Connections 01.29.2023: Wisdom for the Here and Now

1 Corinthians 1:18-31

The city of Corinth was a busy port city where travelers from many places crossed paths. The city’s residents and visitors included educated Greek philosophers and faithful Jewish scholars alongside many other religious groups and ethnic traditions. When the Apostle Paul wrote to the church at Corinth, he knew the people in the Christian community there reflected the same diversity of backgrounds and economic levels and social classes as the bustling city around them.

Our modern world may seem impossibly different from first-century Corinth, but somehow this description sounds familiar. We, too, live in towns and cities (of all sizes) with residents and visitors from many backgrounds, and our churches include—or should include—any and all of them. Not to mention the virtual “cities” we belong to, where the technology of the internet makes it possible for people from every walk of life to join together in communities. So when Paul teaches the Corinthian believers about God’s unworldly wisdom, the lesson feels surprisingly modern. The very thing that made the Corinthian church unique in its own hometown still defines—or should define—us today.

The Corinthian world recognized wisdom. To be specific, Paul says, the educated Greek philosopher recognizes wisdom: wisdom is well-spoken, clever, makes logical arguments and wins debates. The faithful Jewish scholar recognizes wisdom: wisdom recognizes the signs and wonders of God and knows the law and keeps the commandments. But Paul says the Corinthian believers need to look for a new kind of wisdom. God’s wisdom is foolishness: the foolishness and powerlessness and weakness and despised-ness of a man on a cross. Paul says God’s wisdom is beyond understanding, at least by those who look only for cleverness and for miraculous signs.

In our time, the world around us recognizes wisdom: wisdom achieves its life goals. Wisdom maintains its appearance. Wisdom has financial security (even better: wisdom makes good investments and turns a profit). Wisdom achieves. Wisdom gets promoted, gets elected, gets famous. I wonder what Paul would say to us, here and now? If God’s wisdom is the opposite of the wisdom of our own world in our own time, what do we miss when we seek achievement, appearances, security, profit, and notoriety from our Christian leaders, church communities, and ourselves?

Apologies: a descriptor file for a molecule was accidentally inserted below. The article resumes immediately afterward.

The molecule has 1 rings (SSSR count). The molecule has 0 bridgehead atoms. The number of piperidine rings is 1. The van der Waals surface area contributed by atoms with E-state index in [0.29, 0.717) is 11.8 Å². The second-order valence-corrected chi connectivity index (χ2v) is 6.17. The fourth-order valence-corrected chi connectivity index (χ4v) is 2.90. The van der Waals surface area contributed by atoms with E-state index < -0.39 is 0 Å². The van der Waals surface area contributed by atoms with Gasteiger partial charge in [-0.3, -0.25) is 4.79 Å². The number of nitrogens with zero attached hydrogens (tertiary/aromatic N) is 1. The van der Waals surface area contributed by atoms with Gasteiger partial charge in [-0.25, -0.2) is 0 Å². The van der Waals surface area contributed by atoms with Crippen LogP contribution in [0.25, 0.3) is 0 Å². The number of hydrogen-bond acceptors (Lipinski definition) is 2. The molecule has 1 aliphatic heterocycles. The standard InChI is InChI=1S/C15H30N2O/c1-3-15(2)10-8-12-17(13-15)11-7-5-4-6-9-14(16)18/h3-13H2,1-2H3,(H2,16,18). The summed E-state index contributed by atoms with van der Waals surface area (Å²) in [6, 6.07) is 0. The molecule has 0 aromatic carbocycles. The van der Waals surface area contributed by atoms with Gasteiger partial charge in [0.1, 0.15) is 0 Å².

• How do you define wisdom? Do you have a different definition for “Christian wisdom” than you do for “secular wisdom”?
  • When you think about the wise choices you have made in your life, what qualities do you recognize in those actions?
  • Have you ever made decisions that you were confident about even though they seemed foolish or weak, or you knew others looked down on them? How did you know that was the right thing to do even though it seemed “unwise”? What was the outcome?
  • How do our churches and Christian communities struggle with the living up to the world’s version of wisdom instead of seeking God’s wisdom?

Nikki Finkelstein-Blair is the lead editor of Connections. She is a graduate of Samford University and Central Baptist Theological Seminary, and as a military spouse has had nine (at last count) different hometowns in the past 20 years. She and her husband Scott and sons Sam and Levi live in the Washington D.C. area. In recent years, Nikki has written Smyth & Helwys curricula as well as devotionals for and Baptist Women in Ministry. She weaves clergy stoles, knits almost anything, and dreams of making her dreadful novel drafts into readable books. She blogs about faith and making things at


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